You may have heard that knuckle cracking causes arthritis, but there’s no evidence to support this claim. Knuckle cracking may lead to other issues, though. Keep reading to learn more about this habit and why you may want to cut back on the knuckle cracking.
Several studies have been done to determine if knuckle cracking is associated with arthritis. To date, no link has been found.
In one report, researchers from the Uniformed Services University of the Health Sciences examined a group of 215 people. Twenty percent of them said they cracked their knuckles regularly.
Results showed 18.1 percent of those participants who cracked their knuckles and 21.5 percent of those who didn’t have arthritis in their hands. The investigators concluded that the chance of having arthritis was about the same in both groups.
In 1998, Dr. Donald Unger performed an informal study that was published as a letter to the editor in the journal Arthritis and Rheumatism. As part of his experiment, the doctor cracked the knuckles on his left hand at least twice a day for 50 years, while leaving the knuckles on his right hand alone to serve as a control.
Dr. Unger estimated that the knuckles on his left hand were cracked at least 36,500 times. In his letter, he concluded that after 50 years, neither of his hands showed symptoms of arthritis, and there were no differences between the two hands.
The results of a study published in 2017 agreed with Dr. Unger’s conclusions. Researchers found knuckle crackers had the same level of physical function as those who didn’t crack their knuckles.
Knuckle cracking doesn’t cause arthritis, but some research suggests the habit may not be completely harmless.
If a joint gets locked when it pops, knuckle cracking could lead to injuries in your hand.
A study conducted in 1990 showed chronic knuckle cracking may affect hand health. Researchers looked at 300 participants and found those who cracked their joints had a higher rate of inflammation and a weaker grip.
This finding is controversial, however. Newer research published in 2017 concluded that knuckle cracking didn’t affect grip strength.
You should see a doctor if you experience the following from knuckle cracking:
It’s also a good idea to seek professional help if the habit interferes with your daily life.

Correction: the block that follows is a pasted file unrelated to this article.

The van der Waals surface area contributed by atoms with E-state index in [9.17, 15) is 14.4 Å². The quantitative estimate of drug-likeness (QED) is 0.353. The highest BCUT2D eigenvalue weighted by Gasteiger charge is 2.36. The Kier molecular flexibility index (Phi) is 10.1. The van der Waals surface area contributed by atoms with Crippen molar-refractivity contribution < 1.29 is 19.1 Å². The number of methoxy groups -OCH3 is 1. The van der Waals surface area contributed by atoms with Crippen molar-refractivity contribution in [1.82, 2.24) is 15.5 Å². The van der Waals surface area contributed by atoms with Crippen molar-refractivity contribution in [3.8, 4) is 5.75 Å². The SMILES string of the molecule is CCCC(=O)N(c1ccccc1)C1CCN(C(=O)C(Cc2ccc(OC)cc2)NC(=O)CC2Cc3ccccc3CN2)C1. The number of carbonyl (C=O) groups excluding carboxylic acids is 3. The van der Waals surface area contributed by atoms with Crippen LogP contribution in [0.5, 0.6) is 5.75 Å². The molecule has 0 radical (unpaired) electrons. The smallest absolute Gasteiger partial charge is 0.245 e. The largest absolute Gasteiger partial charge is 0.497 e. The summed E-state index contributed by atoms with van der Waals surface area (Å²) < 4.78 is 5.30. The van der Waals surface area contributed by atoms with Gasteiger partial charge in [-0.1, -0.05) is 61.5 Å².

If you experience hand inflammation, you should see your doctor. Treatments to reduce swelling may include:
To improve grip strength, your doctor might recommend specific exercises that require you to grasp different devices.
Until recently, researchers believed that the sound of knuckle cracking came from a bubble that was popped when parts of the finger separated.
A study published in 2015 challenged this theory. Researchers used MRI scans of fingers as they were cracked in real time and found the noise happens due to the formation of a cavity in the joint.
There’s no specific treatment for knuckle cracking. Sometimes, it may become an obsessive habit. In this case, you might want to talk to your doctor about different therapies that could help you cope with knuckle cracking.
If you have a habit of cracking your knuckles and would like to stop, try the following:
If you crack your knuckles, there aren’t any serious health effects to worry about. In fact, some people report relief when they pop their knuckles.
The habit won’t lead to arthritis, though it may affect hand grip strength. If the habit begins to affect your daily life, talk to your doctor about behavioral therapy.
Medically Reviewed by Nancy Carteron, MD, FACR on April 21, 2017 — Written by Julie Marks
Dr. Carteron, FACR, specializes in autoimmunity. She is board-certified in internal medicine and rheumatology. She is a UCSF clinical faculty member. She is cofounder of HealthWell Foundation, Medical & Scientific Advisory Board chair, and editor of the Sjogren’s Quarterly. She enjoys time in Napa Valley with her family and serving as a catechist.